SINGAPORE/KUALA LUMPUR (Nov 13): Rubber producers in Asia are to meet next week to look at more measures to push up prices, which are not far above five-year lows, including restrictions on supply to global markets, a source who will be part of the meeting said.
Last month rubber associations from Thailand to Cambodia urged producers not to sell the commodity below a minimum price of $1.50 per kg and top producer and exporter Thailand later approved a 58 billion baht ($1.8 billion) subsidy plan to support farmers.
Global prices have since recovered from their lowest levels since 2009, but the market remains depressed and many Asian farmers are abandoning tapping to look for other jobs.
Meeting in Kuala Lumpur on Nov. 20 are ministers from Thailand, Malaysia and Indonesia, which form the International Rubber Consortium (IRCo). Officials from Cambodia, Laos, Myanmar and Vietnam will also attend.
Together, the seven countries account for 77 percent of global natural rubber production.
"The meeting will look at what's the best measure rubber-producing countries can take to stabilise prices," said the source, who declined to be identified ahead of the plans being finalised.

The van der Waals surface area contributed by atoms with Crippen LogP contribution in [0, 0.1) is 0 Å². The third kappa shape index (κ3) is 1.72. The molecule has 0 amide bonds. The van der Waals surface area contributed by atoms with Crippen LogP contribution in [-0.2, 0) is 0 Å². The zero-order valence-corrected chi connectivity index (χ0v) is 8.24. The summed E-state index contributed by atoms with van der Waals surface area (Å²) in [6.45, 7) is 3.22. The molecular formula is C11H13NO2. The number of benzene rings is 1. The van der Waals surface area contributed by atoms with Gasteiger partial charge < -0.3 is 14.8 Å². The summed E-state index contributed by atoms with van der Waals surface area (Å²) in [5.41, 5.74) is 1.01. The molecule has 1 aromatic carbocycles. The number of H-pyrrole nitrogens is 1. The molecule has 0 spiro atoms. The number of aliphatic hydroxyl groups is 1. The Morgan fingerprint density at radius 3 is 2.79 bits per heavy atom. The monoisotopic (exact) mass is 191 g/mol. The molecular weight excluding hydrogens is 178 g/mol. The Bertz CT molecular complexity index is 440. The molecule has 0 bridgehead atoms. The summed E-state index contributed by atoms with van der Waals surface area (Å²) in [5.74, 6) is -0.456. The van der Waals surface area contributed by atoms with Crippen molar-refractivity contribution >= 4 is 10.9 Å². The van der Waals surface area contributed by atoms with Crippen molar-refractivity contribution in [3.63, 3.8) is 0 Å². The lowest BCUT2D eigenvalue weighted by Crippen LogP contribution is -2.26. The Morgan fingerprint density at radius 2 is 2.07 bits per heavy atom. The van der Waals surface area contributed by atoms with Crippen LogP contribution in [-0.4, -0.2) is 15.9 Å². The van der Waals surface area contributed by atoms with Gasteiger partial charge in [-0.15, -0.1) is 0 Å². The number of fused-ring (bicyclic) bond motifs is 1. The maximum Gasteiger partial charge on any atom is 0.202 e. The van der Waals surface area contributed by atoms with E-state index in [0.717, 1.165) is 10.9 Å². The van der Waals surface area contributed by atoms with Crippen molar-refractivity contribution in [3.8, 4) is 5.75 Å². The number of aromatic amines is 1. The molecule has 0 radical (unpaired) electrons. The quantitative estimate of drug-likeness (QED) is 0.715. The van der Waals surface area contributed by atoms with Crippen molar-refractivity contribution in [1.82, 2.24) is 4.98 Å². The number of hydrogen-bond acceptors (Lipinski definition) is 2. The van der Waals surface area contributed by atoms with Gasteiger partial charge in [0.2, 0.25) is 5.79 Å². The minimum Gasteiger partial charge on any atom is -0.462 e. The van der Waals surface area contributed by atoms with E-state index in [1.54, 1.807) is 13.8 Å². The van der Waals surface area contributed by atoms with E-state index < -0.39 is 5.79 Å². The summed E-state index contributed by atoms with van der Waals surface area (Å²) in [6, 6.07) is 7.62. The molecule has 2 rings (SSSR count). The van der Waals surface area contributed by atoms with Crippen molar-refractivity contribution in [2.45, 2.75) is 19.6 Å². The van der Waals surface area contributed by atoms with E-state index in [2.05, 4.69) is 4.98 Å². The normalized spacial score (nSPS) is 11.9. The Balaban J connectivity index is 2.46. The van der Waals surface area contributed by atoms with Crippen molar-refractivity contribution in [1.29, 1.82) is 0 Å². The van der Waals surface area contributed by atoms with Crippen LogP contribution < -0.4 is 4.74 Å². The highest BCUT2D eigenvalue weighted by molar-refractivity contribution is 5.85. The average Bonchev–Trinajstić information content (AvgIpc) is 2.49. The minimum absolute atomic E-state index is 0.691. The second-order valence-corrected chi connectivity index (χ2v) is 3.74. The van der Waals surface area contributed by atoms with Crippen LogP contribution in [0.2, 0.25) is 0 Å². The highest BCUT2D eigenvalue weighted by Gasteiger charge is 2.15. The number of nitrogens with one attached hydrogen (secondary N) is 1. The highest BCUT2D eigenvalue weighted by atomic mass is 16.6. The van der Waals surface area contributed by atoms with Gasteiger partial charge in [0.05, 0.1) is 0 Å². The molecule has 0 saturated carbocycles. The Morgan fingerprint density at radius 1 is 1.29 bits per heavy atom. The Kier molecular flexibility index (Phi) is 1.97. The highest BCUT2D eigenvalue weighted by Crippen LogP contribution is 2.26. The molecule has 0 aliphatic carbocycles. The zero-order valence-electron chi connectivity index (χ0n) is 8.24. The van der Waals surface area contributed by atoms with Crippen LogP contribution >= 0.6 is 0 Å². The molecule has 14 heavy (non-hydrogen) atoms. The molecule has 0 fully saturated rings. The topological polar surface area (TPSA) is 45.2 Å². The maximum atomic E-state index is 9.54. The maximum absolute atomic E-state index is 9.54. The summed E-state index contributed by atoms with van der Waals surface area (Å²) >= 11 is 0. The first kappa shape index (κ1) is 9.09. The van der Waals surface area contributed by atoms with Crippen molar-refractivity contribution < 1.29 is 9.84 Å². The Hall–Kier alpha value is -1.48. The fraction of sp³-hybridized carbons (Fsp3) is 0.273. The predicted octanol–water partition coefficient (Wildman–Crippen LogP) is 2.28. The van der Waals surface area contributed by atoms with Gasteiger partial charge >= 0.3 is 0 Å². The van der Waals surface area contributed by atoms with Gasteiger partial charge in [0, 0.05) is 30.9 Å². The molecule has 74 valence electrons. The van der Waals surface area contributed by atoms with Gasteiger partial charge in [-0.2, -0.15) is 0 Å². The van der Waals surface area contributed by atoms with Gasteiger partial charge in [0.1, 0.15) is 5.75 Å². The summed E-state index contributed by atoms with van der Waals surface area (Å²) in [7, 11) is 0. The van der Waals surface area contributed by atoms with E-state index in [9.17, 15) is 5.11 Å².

"There are three perspectives we'll be looking at - reducing supply to global markets, reducing domestic supply or increasing domestic demand."
In 2012-13, the IRCo agreed to remove 300,000 tonnes, or 3 percent of 2012 global output, from the export market. However, the intervention only briefly supported prices and Indonesia publicly called for the pact to be discontinued.
The meeting will discuss measures to address the issue of price volatility as well as "possible cooperation" among producers to get a fair price level for natural rubber, Yium Tavarolit, head of the IRCo said on the organisation's website.
Benchmark Japanese rubber futures hit a five-year trough of 173.8 yen per kg in early October and although the price has recovered slightly, at 206 yen ($1.78) it is still down 25 percent this year.
"The fact that the rubber producers are gathering does show some solidarity and cooperation and even if it does not translate to concrete action, it should be positive for the market," said a trader in Singapore.
(1 US dollar = 32.8300 Thai baht) (1 US dollar = 115.5300 Japanese yen)